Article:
After all, for educated folks these days, the un-interpreted evidence of our senses has long been suspect.  Blanchard writes that we should all trust the “evidence of [our] own senses.”  If we do so, he concludes, we’ll be convinced about the fact of evolution.  But educated people know that their senses might mislead them.  After all, the intuitive case for creationism is very strong.  Things seem to have been created according to some system, some plan.  Creationists might regularly appeal to people’s senses to prove their point, along the lines of Paley’s watchmaker.

As careful studies have proven, people who reject evolution don’t necessarily have a spottier understanding of science.  Contrary to what Blanchard says, people can and often do understand evolution yet reject it.  Michael Berkman and Eric Plutzer, for example, concluded from their large-group study of science teachers that creationists have an edge beyond the logic of folks like Blanchard.  Even among those Americans who understand that mainstream scientists agree on evolution, Berkman and Plutzer found, a large majority prefers that public schools teach both evolution and creationism.  That’s right: Even those Americans who know what mainstream science says about evolution still want schools to teach creationism.

In a world like that, Blanchard’s argument seems at best irrelevant.  Insisting that evolution is a simple fact, either to be understood or not understood, makes no sense in these circumstances.  On the other hand, if we say we “believe” in evolution, we’re doing something important.  Something with necessary political weight.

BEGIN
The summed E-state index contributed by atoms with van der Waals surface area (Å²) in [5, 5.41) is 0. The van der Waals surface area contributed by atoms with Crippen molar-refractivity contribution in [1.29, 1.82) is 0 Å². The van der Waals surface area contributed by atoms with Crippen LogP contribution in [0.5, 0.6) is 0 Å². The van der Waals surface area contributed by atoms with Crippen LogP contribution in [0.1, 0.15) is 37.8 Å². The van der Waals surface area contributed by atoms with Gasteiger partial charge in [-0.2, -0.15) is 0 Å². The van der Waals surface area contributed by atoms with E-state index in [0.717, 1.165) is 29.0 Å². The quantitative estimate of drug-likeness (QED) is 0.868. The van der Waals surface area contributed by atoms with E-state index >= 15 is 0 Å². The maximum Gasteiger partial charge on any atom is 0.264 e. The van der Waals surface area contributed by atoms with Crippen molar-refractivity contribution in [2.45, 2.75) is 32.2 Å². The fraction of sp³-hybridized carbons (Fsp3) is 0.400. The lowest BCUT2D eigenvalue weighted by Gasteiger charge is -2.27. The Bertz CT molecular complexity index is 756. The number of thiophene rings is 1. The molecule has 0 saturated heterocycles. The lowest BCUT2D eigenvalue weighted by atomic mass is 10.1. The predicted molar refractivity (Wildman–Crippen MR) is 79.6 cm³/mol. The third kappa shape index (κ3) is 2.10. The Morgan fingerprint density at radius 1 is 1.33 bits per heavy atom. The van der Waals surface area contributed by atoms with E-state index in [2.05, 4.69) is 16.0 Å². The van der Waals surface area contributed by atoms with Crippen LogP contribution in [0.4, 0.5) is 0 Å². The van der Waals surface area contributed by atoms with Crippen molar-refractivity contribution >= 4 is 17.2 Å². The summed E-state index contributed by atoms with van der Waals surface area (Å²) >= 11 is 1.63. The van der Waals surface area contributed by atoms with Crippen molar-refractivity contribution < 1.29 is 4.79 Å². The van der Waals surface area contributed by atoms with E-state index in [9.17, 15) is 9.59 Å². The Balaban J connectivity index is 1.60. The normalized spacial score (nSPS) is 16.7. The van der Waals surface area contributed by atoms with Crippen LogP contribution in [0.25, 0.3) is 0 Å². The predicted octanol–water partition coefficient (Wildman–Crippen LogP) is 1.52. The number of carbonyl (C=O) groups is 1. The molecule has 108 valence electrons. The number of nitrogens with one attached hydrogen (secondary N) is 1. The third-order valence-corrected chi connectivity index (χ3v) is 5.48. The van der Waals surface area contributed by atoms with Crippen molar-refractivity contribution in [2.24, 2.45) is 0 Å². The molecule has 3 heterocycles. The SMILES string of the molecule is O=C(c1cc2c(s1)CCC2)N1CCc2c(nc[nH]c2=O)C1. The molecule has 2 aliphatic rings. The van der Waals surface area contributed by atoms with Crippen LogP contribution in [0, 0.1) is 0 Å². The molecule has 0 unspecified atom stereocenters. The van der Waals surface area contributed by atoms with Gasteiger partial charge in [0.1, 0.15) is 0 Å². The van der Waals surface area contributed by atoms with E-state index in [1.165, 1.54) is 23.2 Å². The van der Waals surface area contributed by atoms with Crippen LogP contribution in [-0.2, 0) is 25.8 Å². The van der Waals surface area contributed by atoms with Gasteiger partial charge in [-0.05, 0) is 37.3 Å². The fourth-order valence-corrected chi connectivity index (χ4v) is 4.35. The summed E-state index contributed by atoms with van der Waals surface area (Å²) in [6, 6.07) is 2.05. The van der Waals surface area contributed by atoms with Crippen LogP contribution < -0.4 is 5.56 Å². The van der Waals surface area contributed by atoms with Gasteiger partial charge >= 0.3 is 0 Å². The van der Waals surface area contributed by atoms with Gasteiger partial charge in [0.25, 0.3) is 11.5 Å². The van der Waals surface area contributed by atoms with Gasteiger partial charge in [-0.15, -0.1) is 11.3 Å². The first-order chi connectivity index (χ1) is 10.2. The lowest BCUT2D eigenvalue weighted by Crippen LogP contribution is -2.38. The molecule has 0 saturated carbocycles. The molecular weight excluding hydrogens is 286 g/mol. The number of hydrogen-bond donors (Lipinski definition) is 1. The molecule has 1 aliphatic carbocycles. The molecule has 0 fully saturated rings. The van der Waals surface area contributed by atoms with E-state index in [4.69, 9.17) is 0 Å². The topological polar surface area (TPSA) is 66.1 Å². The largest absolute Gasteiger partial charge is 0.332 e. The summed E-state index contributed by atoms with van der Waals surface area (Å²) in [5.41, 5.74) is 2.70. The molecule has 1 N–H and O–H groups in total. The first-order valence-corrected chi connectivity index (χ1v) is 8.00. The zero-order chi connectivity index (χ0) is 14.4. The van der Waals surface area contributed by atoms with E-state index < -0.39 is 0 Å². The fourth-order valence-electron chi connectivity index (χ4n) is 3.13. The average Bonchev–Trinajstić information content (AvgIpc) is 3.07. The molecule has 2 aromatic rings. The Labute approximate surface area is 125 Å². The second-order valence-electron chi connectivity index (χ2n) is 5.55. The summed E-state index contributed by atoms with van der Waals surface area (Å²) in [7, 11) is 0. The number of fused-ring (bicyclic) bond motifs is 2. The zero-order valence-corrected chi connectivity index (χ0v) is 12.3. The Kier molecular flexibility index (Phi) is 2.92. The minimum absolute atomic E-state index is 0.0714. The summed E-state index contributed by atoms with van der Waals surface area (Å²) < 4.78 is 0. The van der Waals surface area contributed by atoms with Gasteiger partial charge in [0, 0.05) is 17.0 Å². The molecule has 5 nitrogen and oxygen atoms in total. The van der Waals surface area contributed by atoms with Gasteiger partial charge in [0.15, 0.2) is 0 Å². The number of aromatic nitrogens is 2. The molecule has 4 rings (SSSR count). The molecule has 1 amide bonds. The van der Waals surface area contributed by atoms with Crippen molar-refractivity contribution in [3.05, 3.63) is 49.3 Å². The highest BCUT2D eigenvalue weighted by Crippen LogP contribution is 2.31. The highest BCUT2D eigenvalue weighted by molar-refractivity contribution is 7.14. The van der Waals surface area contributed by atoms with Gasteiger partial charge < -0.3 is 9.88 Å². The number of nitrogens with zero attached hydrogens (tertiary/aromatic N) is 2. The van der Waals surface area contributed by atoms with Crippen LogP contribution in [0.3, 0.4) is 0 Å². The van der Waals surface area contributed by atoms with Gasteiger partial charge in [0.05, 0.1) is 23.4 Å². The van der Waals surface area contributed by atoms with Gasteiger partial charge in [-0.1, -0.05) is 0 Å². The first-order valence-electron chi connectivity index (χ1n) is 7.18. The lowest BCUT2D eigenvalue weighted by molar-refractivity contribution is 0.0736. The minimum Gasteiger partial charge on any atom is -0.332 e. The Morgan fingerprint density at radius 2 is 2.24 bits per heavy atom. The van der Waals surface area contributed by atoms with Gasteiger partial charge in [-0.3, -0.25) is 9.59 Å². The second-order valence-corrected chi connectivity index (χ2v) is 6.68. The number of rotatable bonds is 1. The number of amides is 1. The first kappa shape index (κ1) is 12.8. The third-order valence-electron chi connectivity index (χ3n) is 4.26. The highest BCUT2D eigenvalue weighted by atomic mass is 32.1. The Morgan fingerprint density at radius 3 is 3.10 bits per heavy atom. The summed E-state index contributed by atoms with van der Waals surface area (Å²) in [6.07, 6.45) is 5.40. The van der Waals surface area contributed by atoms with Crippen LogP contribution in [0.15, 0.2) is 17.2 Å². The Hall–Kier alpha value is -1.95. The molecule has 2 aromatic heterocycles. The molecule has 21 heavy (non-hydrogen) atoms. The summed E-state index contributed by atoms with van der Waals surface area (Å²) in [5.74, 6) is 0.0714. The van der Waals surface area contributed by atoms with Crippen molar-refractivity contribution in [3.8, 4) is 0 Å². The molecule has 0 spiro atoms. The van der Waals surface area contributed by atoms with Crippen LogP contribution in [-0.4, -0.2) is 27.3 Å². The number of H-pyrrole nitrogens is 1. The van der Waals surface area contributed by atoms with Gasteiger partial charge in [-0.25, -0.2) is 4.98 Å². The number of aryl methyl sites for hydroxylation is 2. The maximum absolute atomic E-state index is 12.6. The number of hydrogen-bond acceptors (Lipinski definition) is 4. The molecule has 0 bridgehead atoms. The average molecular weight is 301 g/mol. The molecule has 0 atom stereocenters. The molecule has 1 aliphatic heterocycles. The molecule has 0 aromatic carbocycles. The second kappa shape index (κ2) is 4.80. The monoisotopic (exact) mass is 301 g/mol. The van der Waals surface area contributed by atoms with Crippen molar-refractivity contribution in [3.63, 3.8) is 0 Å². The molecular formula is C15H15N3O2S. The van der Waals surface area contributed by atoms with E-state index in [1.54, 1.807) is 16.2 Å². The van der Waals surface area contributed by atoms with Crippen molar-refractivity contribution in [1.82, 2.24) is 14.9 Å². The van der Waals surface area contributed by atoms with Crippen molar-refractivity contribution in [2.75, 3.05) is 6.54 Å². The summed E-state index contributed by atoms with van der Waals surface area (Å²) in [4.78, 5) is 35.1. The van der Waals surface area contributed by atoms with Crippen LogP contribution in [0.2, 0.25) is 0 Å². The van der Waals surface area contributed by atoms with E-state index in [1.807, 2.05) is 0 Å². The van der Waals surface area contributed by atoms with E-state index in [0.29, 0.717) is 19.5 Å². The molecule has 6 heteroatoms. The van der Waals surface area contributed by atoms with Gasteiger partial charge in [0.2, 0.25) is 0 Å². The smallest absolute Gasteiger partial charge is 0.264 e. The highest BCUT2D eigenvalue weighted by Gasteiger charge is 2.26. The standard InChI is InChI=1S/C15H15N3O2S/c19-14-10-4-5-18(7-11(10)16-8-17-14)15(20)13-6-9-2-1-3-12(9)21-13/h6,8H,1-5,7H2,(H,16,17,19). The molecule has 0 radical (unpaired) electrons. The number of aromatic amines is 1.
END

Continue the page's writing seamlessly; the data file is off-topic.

But there is one sense in which we should not try to “believe” in evolution.  Not Blanchard’s sense, but a more nuts-and-bolts kind of meaning.  As I’m arguing in an upcoming book with co-author Harvey Siegel, public schools need to get out of the belief business when it comes to evolution education.  That is, the goal of evolution education must not be to convince students to “believe” in evolution.  Rather, the goal should be to make sure all students understand it.

In a way, this is what Blanchard is saying, but I wonder if he would recoil in disgust from the implications.  Blanchard wants people to understand evolution.  We don’t “believe” in something that is obviously true.  We don’t “believe” in facts of nature.

In contrast, our prescription for public schools is that teachers adopt the goal of leading students to an understanding of evolution, and no more.  Students should be led to understand the principles of evolution, its mechanisms, and its evidence.  If they then choose not to “believe” evolution, that is an entirely private matter, beyond the realm of public school goals.

I don’t know for sure, but I suspect that this sort of “understanding-not-belief” is not what Blanchard has in mind.

What about you?  Do you “believe” in evolution?  What does it mean to “believe” it, rather than to just “know” it?  Or, from the other direction, what does it mean to “dis-believe” it, even if you understand it?